Lobbyists find a tougher sell after Enron
Businesses spend millions on Capitol Hill, but increasingly don't get what they want.
WASHINGTON — For big-time lobbyists and the corporations that sustain them, Washington is a tougher town since the Enron debacle.
Conventional wisdom dictated companies need to spend big dollars in politics to protect their interests. Microsoft didn't, until it looked like decisions in Washington could break up the business. Now it does.
But Enron is casting a new light on the limits of what money can buy in politics: It signals that you can spend millions, and still not get what you want. All that money can even make politicians afraid to help you, because voters may think they have been bought.
"It's turning Washington upside down," says a longtime Washington lobbyist, who won't be quoted by name.
"We've been saying to clients: 'You need to go to these fundraisers, you need to be part of the process.' Enron did. Now, precisely when they need these guys, the politicians run for cover, then turn and beat up on them. ... I've had CEO's say to me: 'Where is the disconnect?' " he adds.
Global Crossing Ltd., another recent corporate meltdown, also had been a big player in Washington. Since 1999, the fiber optics and communications company contributed some $3.5 million in campaign contributions, according to the Center for Responsive Politics. Yet, like Enron, it received no help from Congress or the White House as it fell into bankruptcy in January.
Since Enron, those big checks that corporations pour into the political system are getting more scrutiny. No politician in an election year wants the appearance of exchanging political favors for cash.
Many lawmakers have returned their Enron checks since controversy emerged after the Houston company filed for bankruptcy protection last December.
Enron is also credited with shifting last-minute votes on campaign finance reform, which limits the amount of money corporations and labor unions will be able to contribute to political parties in the future. A campaign finance bill passed the House on Feb. 14 and awaits action in the Senate, where it is expected to pass.
But key tests of how profoundly the climate is changing for big money in Washington will be the effort to deregulate telecoms - the most heavily lobbied bill of the 107th Congress.
The House bill, dubbed Tauzin-Dingell after its sponsors, would lift regulations that block regional Bell phone companies from expanding into the market for high-speed Internet service. It pits the Baby Bells against cable giant AT&T and other long-distance carriers.
Both sides have already spent nearly $40 million in lobbying, since the bill was first introduced in 1999. Tauzin-Dingell passed the House last week, but faces very uncertain prospects in the Senate - in part, experts say, because of the new climate created by the Enron collapse.
Key senators have long opposed the deregulatory thrust of Tauzin-Dingell. They are wary of any bill that would make major changes to the 1996 Telecommunications Act, the result of long and hard negotiations.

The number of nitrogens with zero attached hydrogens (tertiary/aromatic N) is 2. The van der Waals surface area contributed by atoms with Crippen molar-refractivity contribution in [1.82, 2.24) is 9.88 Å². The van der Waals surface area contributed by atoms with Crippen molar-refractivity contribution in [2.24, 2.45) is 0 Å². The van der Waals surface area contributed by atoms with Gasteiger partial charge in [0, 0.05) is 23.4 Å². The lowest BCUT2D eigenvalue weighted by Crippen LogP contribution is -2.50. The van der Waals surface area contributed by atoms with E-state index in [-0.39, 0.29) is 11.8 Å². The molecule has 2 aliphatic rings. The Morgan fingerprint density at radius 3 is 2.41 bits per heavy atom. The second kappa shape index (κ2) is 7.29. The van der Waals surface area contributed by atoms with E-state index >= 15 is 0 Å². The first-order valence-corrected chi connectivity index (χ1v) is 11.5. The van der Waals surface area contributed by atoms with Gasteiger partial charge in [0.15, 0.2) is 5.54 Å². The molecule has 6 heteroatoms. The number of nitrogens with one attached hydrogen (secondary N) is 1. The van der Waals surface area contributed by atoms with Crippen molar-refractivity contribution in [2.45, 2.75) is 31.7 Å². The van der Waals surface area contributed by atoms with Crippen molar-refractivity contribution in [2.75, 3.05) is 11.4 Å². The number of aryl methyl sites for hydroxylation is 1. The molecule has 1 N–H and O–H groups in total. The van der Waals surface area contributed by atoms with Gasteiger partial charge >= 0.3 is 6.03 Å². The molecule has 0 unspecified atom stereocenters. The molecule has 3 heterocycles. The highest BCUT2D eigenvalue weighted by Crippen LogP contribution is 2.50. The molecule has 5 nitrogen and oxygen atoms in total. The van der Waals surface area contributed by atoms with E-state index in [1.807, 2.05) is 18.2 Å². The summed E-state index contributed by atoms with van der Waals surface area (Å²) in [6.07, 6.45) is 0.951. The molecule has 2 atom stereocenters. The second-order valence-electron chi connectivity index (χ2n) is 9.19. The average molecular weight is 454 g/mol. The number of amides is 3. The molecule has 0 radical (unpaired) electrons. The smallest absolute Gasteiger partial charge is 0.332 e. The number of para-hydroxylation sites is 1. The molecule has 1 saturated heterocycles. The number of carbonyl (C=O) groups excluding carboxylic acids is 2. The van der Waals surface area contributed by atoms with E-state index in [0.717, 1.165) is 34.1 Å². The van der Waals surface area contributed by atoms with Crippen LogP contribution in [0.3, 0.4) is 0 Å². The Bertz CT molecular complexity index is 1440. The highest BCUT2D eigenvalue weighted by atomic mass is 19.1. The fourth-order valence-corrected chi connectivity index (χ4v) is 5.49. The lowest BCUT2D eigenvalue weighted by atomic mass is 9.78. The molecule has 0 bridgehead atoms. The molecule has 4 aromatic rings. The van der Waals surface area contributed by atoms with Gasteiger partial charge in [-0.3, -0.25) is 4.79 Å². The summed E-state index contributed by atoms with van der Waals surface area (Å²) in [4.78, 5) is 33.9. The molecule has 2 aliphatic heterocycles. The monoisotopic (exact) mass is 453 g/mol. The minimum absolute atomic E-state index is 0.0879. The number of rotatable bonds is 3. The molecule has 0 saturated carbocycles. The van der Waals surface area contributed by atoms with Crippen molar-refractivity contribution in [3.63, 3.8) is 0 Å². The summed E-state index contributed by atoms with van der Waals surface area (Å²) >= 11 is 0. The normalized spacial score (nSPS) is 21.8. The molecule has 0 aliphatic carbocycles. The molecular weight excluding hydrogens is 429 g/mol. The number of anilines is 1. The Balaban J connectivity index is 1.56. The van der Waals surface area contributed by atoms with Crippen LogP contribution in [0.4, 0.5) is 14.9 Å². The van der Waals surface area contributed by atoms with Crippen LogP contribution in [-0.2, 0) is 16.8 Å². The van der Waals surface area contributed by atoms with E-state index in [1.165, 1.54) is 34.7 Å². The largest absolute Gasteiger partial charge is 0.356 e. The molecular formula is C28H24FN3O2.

Last week, both the chairman and ranking Republican on the Senate Commerce Committee signaled strong opposition to the bill. The objections of Sen. Ernest Hollings (D) of South Carolina had been expected. But opposition from Sen. John McCain took many of the bill's supporters by surprise.
"It's a stunning reversal. Just a year and a half ago, Senator McCain had a bill that would have gone further than Tauzin-Dingell in deregulating broadband," says Adam Thierer, director of telecommunications studies at the Cato Institute, a libertarian think tank.
"Clearly, Mr. McCain has a bigger stake in the fight over campaign finance, and if you want to be seen as cleaning up the system, you don't want to be seen as aligned with a bill that has attracted more special interest money than any other this session," he adds.
But a recent analysis of the Feb. 27 House vote on Tauzin-Dingell signals that the flood of money on this issue may have had some impact on the 273-157 vote.
Unlike most big bills in the House, this one did not track along party lines. Instead, it followed the pattern of campaign contributions, according to the Washington-based Center for Responsive Politics.
"This is the type of battle that members of Congress like. The issue drags on forever, and the players have deep pockets. These are big companies with a lot of money, and they are willing to spend it," says Larry Noble, executive director of the Center for Responsive Politics.
For lobbyists trying to shape outcomes close to Enron, such as the debate on energy policy that opened in the Senate yesterday, the Enron debacle has raised the stakes.
"On issues like energy or legislation around 401-Ks, you can't give a speech without Enron coming up. But legislating under the klieg lights takes place in every scandal, and it's important that calmer heads prevail," says Bruce Josten, chief lobbyist for the US Chamber of Commerce.